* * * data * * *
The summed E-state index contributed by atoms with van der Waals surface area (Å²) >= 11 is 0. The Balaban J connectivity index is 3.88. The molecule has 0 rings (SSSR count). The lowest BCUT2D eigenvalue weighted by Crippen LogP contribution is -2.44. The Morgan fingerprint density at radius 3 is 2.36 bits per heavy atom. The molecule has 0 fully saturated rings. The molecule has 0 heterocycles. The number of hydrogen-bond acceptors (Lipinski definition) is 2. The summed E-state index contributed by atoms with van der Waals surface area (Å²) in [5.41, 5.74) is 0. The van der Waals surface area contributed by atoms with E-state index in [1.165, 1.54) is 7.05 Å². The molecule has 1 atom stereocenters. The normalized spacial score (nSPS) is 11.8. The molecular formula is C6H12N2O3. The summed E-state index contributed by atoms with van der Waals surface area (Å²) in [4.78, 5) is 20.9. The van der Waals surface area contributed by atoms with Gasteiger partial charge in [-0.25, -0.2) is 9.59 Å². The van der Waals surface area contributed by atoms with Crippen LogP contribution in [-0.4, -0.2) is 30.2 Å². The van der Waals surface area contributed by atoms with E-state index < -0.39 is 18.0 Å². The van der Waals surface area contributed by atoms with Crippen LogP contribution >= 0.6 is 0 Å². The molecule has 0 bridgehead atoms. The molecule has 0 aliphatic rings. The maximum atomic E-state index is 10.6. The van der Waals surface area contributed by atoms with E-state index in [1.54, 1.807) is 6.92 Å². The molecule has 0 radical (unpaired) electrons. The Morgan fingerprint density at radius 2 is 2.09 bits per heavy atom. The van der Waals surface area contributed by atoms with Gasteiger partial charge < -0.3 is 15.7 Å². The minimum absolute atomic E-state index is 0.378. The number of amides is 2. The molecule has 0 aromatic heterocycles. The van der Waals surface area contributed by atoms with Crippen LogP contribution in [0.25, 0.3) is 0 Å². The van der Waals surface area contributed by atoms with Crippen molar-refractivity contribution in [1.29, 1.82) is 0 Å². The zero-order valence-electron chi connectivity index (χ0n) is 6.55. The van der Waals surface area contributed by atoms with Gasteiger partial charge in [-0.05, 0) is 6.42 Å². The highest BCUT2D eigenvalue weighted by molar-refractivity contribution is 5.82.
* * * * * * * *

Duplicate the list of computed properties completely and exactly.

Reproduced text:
The summed E-state index contributed by atoms with van der Waals surface area (Å²) >= 11 is 0. The Balaban J connectivity index is 3.88. The molecule has 0 rings (SSSR count). The lowest BCUT2D eigenvalue weighted by Crippen LogP contribution is -2.44. The Morgan fingerprint density at radius 3 is 2.36 bits per heavy atom. The molecule has 0 fully saturated rings. The molecule has 0 heterocycles. The number of hydrogen-bond acceptors (Lipinski definition) is 2. The summed E-state index contributed by atoms with van der Waals surface area (Å²) in [5.41, 5.74) is 0. The van der Waals surface area contributed by atoms with E-state index in [1.165, 1.54) is 7.05 Å². The molecule has 1 atom stereocenters. The normalized spacial score (nSPS) is 11.8. The molecular formula is C6H12N2O3. The summed E-state index contributed by atoms with van der Waals surface area (Å²) in [4.78, 5) is 20.9. The van der Waals surface area contributed by atoms with Gasteiger partial charge in [-0.25, -0.2) is 9.59 Å². The van der Waals surface area contributed by atoms with Crippen LogP contribution in [-0.4, -0.2) is 30.2 Å². The van der Waals surface area contributed by atoms with E-state index < -0.39 is 18.0 Å². The van der Waals surface area contributed by atoms with Crippen LogP contribution >= 0.6 is 0 Å². The molecule has 0 bridgehead atoms. The molecule has 0 aliphatic rings. The maximum atomic E-state index is 10.6. The van der Waals surface area contributed by atoms with E-state index in [1.54, 1.807) is 6.92 Å². The molecule has 0 radical (unpaired) electrons. The Morgan fingerprint density at radius 2 is 2.09 bits per heavy atom. The van der Waals surface area contributed by atoms with Gasteiger partial charge < -0.3 is 15.7 Å². The minimum absolute atomic E-state index is 0.378. The number of amides is 2. The molecule has 0 aromatic heterocycles. The van der Waals surface area contributed by atoms with Crippen LogP contribution in [0.25, 0.3) is 0 Å². The van der Waals surface area contributed by atoms with Crippen molar-refractivity contribution in [1.29, 1.82) is 0 Å². The zero-order valence-electron chi connectivity index (χ0n) is 6.55. The van der Waals surface area contributed by atoms with Gasteiger partial charge in [-0.05, 0) is 6.42 Å². The highest BCUT2D eigenvalue weighted by molar-refractivity contribution is 5.82.